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Anyone figure out how to broadcast an alert to all users before you shutdown Apache?

Nov 15th, 2001 18:21
Anthony Boyd, Richard Edwards,


HTTP is stateless.  This means that at any given second, there are NO 
users to alert.  Someone who browses 5 pages on your site over the 
course of 30 minutes is not in contact with the server for all 30 
minutes, and is not able to receive notices.  Instead, the server 
just "sees" a request appear out of nowhere, it serves the page back in 
an instant, and closes the connection.  A few minutes later another 
request appears, is served, and the server doesn't "know" that the 
requests are all from the same person.
You can get around this.  The obvious way: put the notice on your home 
page for an hour (or a day) before the downtime.  Or, try this.  Each 
page on your site has a header, probably the same on each page.  Remove 
the header from each file, and instead link to a single header file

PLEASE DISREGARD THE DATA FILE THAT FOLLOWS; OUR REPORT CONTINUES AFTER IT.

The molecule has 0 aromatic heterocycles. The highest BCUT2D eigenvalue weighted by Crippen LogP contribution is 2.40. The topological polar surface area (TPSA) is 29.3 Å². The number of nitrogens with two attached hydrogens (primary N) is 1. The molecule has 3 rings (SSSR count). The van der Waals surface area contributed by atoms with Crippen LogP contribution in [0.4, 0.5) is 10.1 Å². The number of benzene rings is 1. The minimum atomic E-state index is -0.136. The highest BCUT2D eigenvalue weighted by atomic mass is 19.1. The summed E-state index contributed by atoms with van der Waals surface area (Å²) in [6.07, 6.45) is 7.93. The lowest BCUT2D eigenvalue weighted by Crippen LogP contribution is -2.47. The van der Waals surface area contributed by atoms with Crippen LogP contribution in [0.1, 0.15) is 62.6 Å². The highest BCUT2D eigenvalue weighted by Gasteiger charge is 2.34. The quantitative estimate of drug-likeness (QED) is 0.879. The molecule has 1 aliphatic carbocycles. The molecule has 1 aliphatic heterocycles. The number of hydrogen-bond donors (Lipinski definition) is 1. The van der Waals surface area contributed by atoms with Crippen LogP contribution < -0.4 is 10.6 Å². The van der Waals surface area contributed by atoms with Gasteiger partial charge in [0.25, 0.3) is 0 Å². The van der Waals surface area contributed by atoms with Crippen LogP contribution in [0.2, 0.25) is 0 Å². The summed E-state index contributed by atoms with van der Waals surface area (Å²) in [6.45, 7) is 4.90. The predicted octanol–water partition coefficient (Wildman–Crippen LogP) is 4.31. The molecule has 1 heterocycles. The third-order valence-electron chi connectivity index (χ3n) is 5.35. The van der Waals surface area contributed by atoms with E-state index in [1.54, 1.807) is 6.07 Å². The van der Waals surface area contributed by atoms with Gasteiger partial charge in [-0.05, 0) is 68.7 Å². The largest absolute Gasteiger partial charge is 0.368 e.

that all your pages can share.  In SSI, this is just the include 
directive, and in PHP this is just the include() method.  Like this:
<html>
<head><title>hi</title</head>
<body>
<?php include("header.html"); ?>
<p>hi, this is my site, and the header above is one shared file</p>
</body>
</html>
THEN, you can change that header.html file any time you wish, and it'll 
appear in changed form on all pages that include it.  So you can add 
some red bold text that "site going down in 15 minutes for maintenance" 
or whatever.
If you need to get really, crazy-tricky, you can include a hidden frame 
on all your pages, and set that hidden frame to refresh every few 
seconds.  If you're going to take down the server, just add some 
JavaScript to the file in the hidden frame, like this:
<script language="JavaScript">
alert("site going down for 30 minutes")
</script>
And BE SURE that you set the refresh to 30 minutes or an hour or 
whatever, so that the alert doesn't keep appearing.  Then when everyone 
refreshes their hidden frames, up pops the alert while they're reading 
some page on your site.